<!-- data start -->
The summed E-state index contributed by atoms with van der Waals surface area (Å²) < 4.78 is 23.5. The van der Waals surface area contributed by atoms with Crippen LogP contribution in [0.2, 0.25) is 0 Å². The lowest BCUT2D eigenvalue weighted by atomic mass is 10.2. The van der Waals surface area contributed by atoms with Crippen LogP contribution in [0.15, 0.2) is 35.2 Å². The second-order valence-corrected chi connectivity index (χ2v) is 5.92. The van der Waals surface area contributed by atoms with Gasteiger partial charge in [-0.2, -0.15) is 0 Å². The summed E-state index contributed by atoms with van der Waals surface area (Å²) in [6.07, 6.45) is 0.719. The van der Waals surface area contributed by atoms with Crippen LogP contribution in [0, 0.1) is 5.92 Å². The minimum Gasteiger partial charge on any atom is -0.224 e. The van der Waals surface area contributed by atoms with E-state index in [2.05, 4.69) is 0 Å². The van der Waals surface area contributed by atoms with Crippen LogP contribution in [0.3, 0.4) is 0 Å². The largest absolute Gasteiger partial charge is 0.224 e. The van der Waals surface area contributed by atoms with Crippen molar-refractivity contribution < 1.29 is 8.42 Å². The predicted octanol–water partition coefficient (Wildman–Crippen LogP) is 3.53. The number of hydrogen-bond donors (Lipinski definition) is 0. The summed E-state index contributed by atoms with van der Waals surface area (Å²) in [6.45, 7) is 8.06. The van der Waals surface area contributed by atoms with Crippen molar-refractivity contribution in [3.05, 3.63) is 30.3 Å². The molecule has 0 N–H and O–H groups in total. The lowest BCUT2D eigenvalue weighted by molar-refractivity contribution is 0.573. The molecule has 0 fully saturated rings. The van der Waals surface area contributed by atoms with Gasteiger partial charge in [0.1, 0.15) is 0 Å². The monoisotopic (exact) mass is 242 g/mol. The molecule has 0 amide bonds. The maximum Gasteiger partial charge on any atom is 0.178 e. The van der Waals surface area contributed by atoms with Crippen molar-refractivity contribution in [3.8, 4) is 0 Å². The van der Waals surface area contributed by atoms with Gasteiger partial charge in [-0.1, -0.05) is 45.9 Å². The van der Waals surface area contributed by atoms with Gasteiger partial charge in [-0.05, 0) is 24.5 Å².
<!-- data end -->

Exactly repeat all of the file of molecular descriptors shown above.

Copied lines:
The summed E-state index contributed by atoms with van der Waals surface area (Å²) < 4.78 is 23.5. The van der Waals surface area contributed by atoms with Crippen LogP contribution in [0.2, 0.25) is 0 Å². The lowest BCUT2D eigenvalue weighted by atomic mass is 10.2. The van der Waals surface area contributed by atoms with Crippen LogP contribution in [0.15, 0.2) is 35.2 Å². The second-order valence-corrected chi connectivity index (χ2v) is 5.92. The van der Waals surface area contributed by atoms with Gasteiger partial charge in [-0.2, -0.15) is 0 Å². The summed E-state index contributed by atoms with van der Waals surface area (Å²) in [6.07, 6.45) is 0.719. The van der Waals surface area contributed by atoms with Crippen LogP contribution in [0, 0.1) is 5.92 Å². The minimum Gasteiger partial charge on any atom is -0.224 e. The van der Waals surface area contributed by atoms with E-state index in [2.05, 4.69) is 0 Å². The van der Waals surface area contributed by atoms with Crippen LogP contribution in [0.3, 0.4) is 0 Å². The largest absolute Gasteiger partial charge is 0.224 e. The van der Waals surface area contributed by atoms with Crippen molar-refractivity contribution < 1.29 is 8.42 Å². The predicted octanol–water partition coefficient (Wildman–Crippen LogP) is 3.53. The number of hydrogen-bond donors (Lipinski definition) is 0. The summed E-state index contributed by atoms with van der Waals surface area (Å²) in [6.45, 7) is 8.06. The van der Waals surface area contributed by atoms with Crippen molar-refractivity contribution in [3.05, 3.63) is 30.3 Å². The molecule has 0 N–H and O–H groups in total. The lowest BCUT2D eigenvalue weighted by molar-refractivity contribution is 0.573. The molecule has 0 fully saturated rings. The van der Waals surface area contributed by atoms with Gasteiger partial charge in [0.1, 0.15) is 0 Å². The monoisotopic (exact) mass is 242 g/mol. The molecule has 0 amide bonds. The maximum Gasteiger partial charge on any atom is 0.178 e. The van der Waals surface area contributed by atoms with Crippen molar-refractivity contribution in [3.8, 4) is 0 Å². The van der Waals surface area contributed by atoms with Gasteiger partial charge in [-0.1, -0.05) is 45.9 Å². The van der Waals surface area contributed by atoms with Gasteiger partial charge in [-0.05, 0) is 24.5 Å².